Gold News

Gold Price $1.10 Below 4-Year Friday High, 'All About' Trump's Dollar 'Devaluation'

GOLD PRICE gains from last Friday of 2.6% slipped to 1.5% against the US Dollar in London trade today, leaving the metal just $1.10 per ounce below a near 4-year high at its weekly close.
 
The Dollar eased back but held half of yesterday's sharp rebound from its lowest FX value since late 2014 after US president Donald Trump tempered "weak Dollar" comments from his Treasury Secretary Steve Mnuchin.
 
Gold priced in other major currencies still held lower for the week however, dropping 0.9% against the British Pound and losing 1.4% against the Swiss Franc.
 
"[The gold price] is purely and simply following the Dollar," says a note from brokerage Marex Spectron in London.
 
"Yes there are other short term movers along the way...but if you want a trend to follow, it's the Dollar, nothing else."
 
After dumping almost 2 cents against the Dollar on Thursday, the Euro today climbed back above $1.24 to head for its highest weekly finish since mid-December 2014.
 
Gold meantime recorded a Friday PM benchmark in London at $1353.15 per ounce, its highest weekly close since 8 July 2016.
 
Coming at $1354.25 immediately after the UK's shock Brexit referendum result, that Friday fix 18 months ago was the highest since mid-March 2014.
 
Chart of Dollar gold price vs. Euro/Dollar exchange rate. Source: St.Louis
 
Set to widen America's new import tariffs from solar panels and washing machines to steel and aluminum, "We support free trade but it has to be fair and reciprocal," said Trump at the World Economic Forum in the Swiss ski resort of Davos late Thursday.
 
"What we all said, including the new US administration, was that we will not target our exchange rates for competitive purposes," said Banque de France governor and European Central Bank member François Villeroy de Galhau to reporters today about a meeting held at this week's event.
 
"This sentence is very important. It remains the rule of the game. It's a rule of mutual trust."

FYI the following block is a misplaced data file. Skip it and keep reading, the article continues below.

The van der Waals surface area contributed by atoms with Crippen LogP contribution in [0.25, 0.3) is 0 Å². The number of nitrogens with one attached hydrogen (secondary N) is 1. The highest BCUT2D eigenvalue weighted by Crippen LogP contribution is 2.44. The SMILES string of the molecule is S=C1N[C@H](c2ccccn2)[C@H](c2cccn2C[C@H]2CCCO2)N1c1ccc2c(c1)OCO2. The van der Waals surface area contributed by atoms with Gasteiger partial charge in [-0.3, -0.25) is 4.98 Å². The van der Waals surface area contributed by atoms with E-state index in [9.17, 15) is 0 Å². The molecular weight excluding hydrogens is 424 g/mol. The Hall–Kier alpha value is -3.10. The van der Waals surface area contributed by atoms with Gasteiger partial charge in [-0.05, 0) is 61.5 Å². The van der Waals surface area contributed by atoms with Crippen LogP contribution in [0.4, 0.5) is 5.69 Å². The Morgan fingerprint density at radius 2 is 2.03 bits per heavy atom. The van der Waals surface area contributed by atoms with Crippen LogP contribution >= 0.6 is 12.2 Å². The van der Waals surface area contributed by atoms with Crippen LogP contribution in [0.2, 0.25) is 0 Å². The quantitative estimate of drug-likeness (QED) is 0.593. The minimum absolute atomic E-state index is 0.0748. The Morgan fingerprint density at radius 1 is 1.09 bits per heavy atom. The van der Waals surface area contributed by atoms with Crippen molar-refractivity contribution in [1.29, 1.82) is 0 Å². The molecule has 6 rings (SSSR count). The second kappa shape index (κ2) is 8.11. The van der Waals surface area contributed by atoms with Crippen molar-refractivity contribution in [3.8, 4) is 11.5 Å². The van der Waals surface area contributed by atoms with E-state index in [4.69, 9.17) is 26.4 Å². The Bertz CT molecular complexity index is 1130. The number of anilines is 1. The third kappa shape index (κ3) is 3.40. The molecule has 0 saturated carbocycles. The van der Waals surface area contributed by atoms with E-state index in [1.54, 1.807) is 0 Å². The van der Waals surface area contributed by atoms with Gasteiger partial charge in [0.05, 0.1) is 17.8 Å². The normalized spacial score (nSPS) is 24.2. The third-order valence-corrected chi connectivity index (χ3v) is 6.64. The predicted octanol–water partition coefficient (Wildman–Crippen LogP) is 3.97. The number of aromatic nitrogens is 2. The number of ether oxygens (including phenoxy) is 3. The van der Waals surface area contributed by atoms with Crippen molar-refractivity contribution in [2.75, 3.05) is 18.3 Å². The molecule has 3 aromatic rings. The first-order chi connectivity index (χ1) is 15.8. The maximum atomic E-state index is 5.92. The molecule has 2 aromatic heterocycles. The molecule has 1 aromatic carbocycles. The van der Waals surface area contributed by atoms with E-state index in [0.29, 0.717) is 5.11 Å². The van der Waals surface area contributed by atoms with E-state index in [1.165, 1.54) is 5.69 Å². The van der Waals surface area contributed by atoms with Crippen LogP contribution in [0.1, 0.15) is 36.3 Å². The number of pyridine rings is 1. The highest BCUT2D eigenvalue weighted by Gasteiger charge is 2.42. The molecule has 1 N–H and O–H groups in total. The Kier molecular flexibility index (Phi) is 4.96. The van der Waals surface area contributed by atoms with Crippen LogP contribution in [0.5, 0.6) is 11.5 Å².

"We will refrain from competitive devaluations and will not target our exchange rates for competitive purposes," said European Central Bank chief Mario Draghi yesterday after announcing a 'no change' decision on negative interest rates and confirming the monthly pace of €30 billion in new quantitative easing announced in December.
 
"We don't target the exchange rate."
 
Despite a $10 slide in global quotes for gold settled in London overnight, the Shanghai premium above that price held little changed on Friday from yesterday's $8.30 per ounce.
 
With just 3 weeks to go until the Lunar New Year of the Dog coincides with Valentine's Day weekend, the Shanghai premium remains just below the average incentive offered to new imports of bullion into the world's No.1 private-consumer nation.
 
"Chinese gold demand slipped by 2% year-on-year" in the last quarter of 2017 says the latest update from specialist analysts Thomson Reuters GFMS, "with ongoing losses in the pure gold segment as consumer preferences continued to shift towards more fashionable, but lower gold content pieces.
 
"It does appear that younger Chinese jewellery buyers are increasingly viewing the sector as adornment rather than investment, and we expect volumes to remain under pressure."

Adrian Ash is director of research at BullionVault, the physical gold and silver market for private investors online. Formerly head of editorial at London's top publisher of private-investment advice, he was City correspondent for The Daily Reckoning from 2003 to 2008, and is now a regular contributor to many leading analysis sites including Forbes and a regular guest on BBC national and international radio and television news. Adrian's views on the gold market have been sought by the Financial Times and Economist magazine in London; CNBC, Bloomberg and TheStreet.com in New York; Germany's Der Stern; Italy's Il Sole 24 Ore, and many other respected finance publications.

See the full archive of Adrian Ash articles on GoldNews.

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